to be like


to go

1 Americans, as well as other English speakers, use the phrase to be like and to go instead of to say all the time when we quote someone's words — or even our own.

These forms can be used in any tense: 

⦿ I used to be like, 

⦿ I was like, 

⦿ I'm going to be like,

It can even be used as a command: 

If your boss is like I need you to work this weekend, you be like I have kids. Ask someone else!

In other words, if your boss says..., tell him...!

_______________⦿ to mow the lawn | [mou̯ ðǝlɑ:n] to cut the grass using a lawnmower⦿ I'm going to lose it | I'm going to lose my temper⦿ to be grounded | to be punished and not allowed to leave the house or your room
⁕ ⁕ ⁕Note that to be like is only used to report speech; You would never ask What was he like? instead of What did he say? but you can ask Was he like "I'm sorry"? for instance.

It's Saturday morning and young Alex's turn to mow the lawn. His mom, Olivia, is washing the dishes when Alex's dad comes into the kitchen... and he's not happy.


Ricky: I just asked Alex to mow the lawn for the third time this morning. If I have to ask him again, I'm going to lose it.

Olivia: Just tell him to do it. 

Ricky: I did! I was like "The sooner you cut the grass, the sooner you can go hang out with your friends."

Olivia: And? What did he say? 

Ricky: He was like "I don't want to hang out with my friends. I just want to stay in bed and relax." So I was like "Well then you can stay in your room all weekend, if you're so tired. You're grounded!"

Two restaurant servers talk about a regular customer. In Doug's response, I'd be like means I'd say... Here, you can also say I'd go...


Doug: [teasing] I see your boyfriend came in today...  

Karen: Old Mr. Cooper? Please!

Doug: He'll only eat here if you're here. On your days off, he goes to the Greek diner down the street. I've seen him. 

Karen: Well, he's loyal — I'll give him that.

Doug: Why, doesn't he tip? 

Karen: Yes... one quarter.

Doug: What??

Karen: Yep. He stuffs it in my apron and says "This is for you, sweetie!" as if it was a hundred-dollar bill.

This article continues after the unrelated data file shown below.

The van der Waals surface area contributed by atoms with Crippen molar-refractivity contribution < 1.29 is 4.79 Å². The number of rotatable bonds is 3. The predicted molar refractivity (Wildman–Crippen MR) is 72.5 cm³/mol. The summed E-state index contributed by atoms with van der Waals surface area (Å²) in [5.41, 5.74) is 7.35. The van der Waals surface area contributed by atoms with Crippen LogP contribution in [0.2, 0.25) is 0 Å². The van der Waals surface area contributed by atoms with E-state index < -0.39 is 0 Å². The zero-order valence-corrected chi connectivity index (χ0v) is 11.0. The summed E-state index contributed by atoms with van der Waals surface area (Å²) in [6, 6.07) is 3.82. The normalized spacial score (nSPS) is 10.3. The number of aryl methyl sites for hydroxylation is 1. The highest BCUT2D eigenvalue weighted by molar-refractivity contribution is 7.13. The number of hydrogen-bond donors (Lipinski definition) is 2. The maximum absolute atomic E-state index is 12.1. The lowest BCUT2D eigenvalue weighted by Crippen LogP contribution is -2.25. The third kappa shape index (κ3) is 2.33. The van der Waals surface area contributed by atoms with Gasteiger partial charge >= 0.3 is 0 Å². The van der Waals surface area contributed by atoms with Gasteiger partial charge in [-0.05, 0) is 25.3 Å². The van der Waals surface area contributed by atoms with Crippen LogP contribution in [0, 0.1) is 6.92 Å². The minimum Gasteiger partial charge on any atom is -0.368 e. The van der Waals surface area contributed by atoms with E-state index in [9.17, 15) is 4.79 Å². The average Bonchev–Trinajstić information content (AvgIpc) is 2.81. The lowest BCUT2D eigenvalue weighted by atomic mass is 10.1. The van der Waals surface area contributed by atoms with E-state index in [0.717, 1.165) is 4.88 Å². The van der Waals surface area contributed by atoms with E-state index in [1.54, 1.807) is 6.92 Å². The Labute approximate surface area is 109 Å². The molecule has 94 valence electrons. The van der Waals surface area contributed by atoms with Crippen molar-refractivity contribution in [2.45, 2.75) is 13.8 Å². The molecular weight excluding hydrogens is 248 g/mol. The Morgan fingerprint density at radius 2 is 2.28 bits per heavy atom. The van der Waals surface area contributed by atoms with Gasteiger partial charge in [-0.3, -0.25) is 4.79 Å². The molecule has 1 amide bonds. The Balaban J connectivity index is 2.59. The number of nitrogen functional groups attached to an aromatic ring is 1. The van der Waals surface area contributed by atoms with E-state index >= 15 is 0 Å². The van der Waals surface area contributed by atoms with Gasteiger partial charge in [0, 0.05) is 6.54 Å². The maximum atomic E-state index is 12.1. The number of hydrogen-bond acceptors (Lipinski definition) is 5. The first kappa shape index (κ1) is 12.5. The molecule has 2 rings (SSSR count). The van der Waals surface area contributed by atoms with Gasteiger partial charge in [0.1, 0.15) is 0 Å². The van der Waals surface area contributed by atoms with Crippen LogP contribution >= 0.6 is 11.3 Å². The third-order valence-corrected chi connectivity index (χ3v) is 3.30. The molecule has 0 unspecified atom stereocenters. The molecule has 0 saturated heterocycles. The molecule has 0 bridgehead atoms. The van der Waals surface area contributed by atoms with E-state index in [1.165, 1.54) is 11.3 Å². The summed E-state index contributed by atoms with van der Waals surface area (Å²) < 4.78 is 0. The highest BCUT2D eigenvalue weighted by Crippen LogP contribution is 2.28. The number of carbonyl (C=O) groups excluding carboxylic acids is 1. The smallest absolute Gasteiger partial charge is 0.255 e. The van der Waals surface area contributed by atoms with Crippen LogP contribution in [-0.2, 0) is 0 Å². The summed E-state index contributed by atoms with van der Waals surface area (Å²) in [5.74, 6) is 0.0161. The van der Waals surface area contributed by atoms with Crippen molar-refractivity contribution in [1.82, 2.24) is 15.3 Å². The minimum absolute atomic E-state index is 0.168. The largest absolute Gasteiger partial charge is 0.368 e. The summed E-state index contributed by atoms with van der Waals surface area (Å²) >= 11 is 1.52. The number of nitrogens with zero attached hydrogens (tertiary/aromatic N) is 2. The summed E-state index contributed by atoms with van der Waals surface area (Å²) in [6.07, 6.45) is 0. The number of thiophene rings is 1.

Doug: That's ridiculous! I'd be like "Keep it, dude. You need it more than I do!"

_______________⦿ quarter | a 25-cent coin⦿ I'll give him that | «at least that's one good thing I can say in his favor». With this comment, Karen is basically saying that his loyalty is his only good quality, as far as she's concerned. Doug interpreted this to mean that loyal is pretty much all he is because he's a horrible tipper.

2 The forms be like and go aren't just used to quote direct speech, they're also used to refer to gestures, movements, facial expressions, etc.

In this comment, the writer uses both forms to talk about her favorite local barista who always knows exactly what she wants before she even orders it. Here it is again with better punctuation:

I adore my coffee guy. I always get a large coffee. At first, I'd walk in and he'd be like "Large coffee, right?" But now, he just does finger guns at me and goes "LARGE!!!"...and I'd be lying if I said it wasn't the best part of my day.

Nina and her coworker discuss a new manager. Here, Nina uses be like to cite an example of what she would do, not say, if this man touched her the same way. 


Vicky: What do you think of Mr. Arnold?

Nina: He's nice. Why? Don't you like him?

Vicky: He's gropy. Every morning when I'm getting coffee, he walks up behind me and puts his hand on my waist... and leaves it there. I'm going to have to say something. 

Nina: If he tries that with me, I'll be like pshhh! [air-slaps an imaginary man in the face]

____________⦿ gropy [gróu̯pi]  | from the verb to grope, which is generally used to describe a man who touches women inappropriately. You'll also hear handsy [hǽndzi] (not the same as handy!) with this meaning.

3 Sometimes you hear people say be all instead of be like especially when they find someone's words or actions arrogant, confrontational, defiant, brave, etc.

____________⦿ Could she be more obvious? | This rhetorical question is another way of saying She couldn't be more obvious if she tried!  In other words, she so shameless that she's not even trying to hide her feelings for Harman.⦿ skank | [skæŋk] | a cheap, sleazy, vulgar, tasteless, immoral, shameless girl or woman⦿ to lose it | Here: I'm going to go out of my mind with jealousy, anger, etc.
Before a meeting, Nina and Vicky talk about a coworker who's having an affair with one of the managers, Mr. Harrison, a married man.____________

Vicky: Ugh, look at Carmen. Of course she has to sit right next to Harrison. Could she be more obvious? If she was any closer, she'd be sitting on his lap!

Nina: What a skank! This morning, I asked her if she was going to the company Christmas party and she was all, "I can't go. If I see him walk in with that woman, I'm gonna lose it." I was like, "Are you serious? She's his wife!"

4 You may see memes or hear people say "[PEOPLE] be like..." followed by a quote or a picture of someone's reaction to something. This is a borrowing from *Black English and is used to make a general statement about how certain people react to certain situations. For instance, the meme below shows a woman praising God, and the caption suggests that this is how moms generally feel or react when it's time for their children to go back to school after being in the house all summer. 


*In Black English, the form be is used in a general, habitual sense: They be fighting all the time = they're always fighting -or- Her food be too salty = Her food tends to be too salty.